Me working with Tabitha in 1999. Damn, what was I wearing???
In fact, the image at the top of this post is me helping to install a roof. And above is teenage Nick.
Note to everyone: I have to apologise for the unforgivable, terrible fashion choices on display here as a skinny 16 year old. You can’t see it in the top photo, but the hat I’m wearing had a mini solar panel on the top and a fan blowing onto my face. What was I thinking???
Tabitha was originally set up to help the people of Cambodia rebuild their lives after the genocide of the 1970s Khmer Rouge. This especially affected women, who often suffered incredible psychological trauma and were going through life in a state of continuous shock.
Fortunately, over the last two decades those memories have moved farther away, and the country is taking strides to develop itself.
Nowadays, the main development focus of Tabitha is in schools, small-scale savings programmes, cottage industry, house building and a women’s hospital.
But its most pressing issue is one you wouldn’t expect for a country in South-East Asia: severe drought and access to water.
The country is currently experiencing a country-wide drought which is the worst in decades. And even when the rains do come, the water it brings isn’t good enough for the people which need it.
The average distance to walk for safedrinking / cooking water in teh country is 3 kilometers. This means that several members of the family are required to wake at 4 in the morning, walk to the water source and then wait their turn for water – usually 3 to 4 hours. This precludes a number of children from attending school.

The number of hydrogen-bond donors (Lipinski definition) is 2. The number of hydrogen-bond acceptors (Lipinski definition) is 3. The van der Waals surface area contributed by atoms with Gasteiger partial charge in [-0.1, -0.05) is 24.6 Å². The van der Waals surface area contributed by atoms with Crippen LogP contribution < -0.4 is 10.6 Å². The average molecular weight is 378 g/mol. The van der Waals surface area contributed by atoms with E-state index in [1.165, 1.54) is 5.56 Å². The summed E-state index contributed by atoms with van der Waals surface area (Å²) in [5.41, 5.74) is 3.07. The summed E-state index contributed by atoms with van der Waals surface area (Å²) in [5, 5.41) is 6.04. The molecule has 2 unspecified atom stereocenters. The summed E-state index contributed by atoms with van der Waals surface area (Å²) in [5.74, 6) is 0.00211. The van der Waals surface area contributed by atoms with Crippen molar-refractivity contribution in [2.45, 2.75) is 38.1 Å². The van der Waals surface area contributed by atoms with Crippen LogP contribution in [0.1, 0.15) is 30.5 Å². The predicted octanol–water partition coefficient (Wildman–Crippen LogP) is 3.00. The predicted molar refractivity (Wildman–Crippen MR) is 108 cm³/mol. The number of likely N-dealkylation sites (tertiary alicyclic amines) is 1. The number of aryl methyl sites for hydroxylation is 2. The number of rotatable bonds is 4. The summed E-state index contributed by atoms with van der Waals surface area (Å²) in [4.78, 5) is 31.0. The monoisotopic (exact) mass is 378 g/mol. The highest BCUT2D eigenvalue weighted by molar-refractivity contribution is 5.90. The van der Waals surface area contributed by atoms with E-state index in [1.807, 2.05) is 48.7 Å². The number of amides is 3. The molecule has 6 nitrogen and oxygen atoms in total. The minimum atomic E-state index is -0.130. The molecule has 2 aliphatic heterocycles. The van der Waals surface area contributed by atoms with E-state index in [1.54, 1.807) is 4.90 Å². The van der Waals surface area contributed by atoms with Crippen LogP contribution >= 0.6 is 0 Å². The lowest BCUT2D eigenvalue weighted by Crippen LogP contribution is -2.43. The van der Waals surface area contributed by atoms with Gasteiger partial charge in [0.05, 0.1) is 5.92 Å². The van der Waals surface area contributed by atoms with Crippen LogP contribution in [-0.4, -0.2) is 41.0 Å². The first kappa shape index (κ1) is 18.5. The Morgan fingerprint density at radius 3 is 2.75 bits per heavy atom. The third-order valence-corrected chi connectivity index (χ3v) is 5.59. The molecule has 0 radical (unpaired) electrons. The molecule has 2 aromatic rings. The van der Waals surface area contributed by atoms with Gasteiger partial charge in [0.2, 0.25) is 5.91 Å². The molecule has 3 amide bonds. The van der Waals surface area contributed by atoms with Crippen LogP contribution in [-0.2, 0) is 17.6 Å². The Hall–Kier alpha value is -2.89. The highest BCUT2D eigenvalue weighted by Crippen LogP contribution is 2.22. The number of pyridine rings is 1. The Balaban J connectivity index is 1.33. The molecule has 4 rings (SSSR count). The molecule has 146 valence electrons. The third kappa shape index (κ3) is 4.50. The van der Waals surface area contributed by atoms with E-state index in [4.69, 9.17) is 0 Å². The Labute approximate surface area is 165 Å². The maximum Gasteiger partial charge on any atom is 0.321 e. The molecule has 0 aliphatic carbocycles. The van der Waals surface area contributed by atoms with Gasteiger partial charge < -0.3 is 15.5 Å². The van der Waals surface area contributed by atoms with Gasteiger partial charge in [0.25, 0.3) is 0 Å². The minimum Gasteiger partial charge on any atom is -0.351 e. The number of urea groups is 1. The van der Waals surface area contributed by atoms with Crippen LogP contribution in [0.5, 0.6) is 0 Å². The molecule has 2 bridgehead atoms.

So Tabitha’s current focus is on drilling simple but effective wells for families and communities to reach groundwater, which can not only be used for domestic needs but also irrigate their small farm patches. Families with wells or ponds grow “6-week’ vegetables, including “morning glory”, peas, beans, lettuce, tomatoes, etc. throughout the dry season as well as summer rice. Animal husbandry, the raising of pig, chickens, ducks are an integral part of income generation from wells. Their productive growth seasons expand from 6 months to an average of 11 months per year thereby tripling a family’s consumable income as well as providing food security.
How I chose to help
When I decided that I wanted to continue supporting Tabitha from my current work, I wanted to find a way where they would share in the my success.
So I decided on a very simple f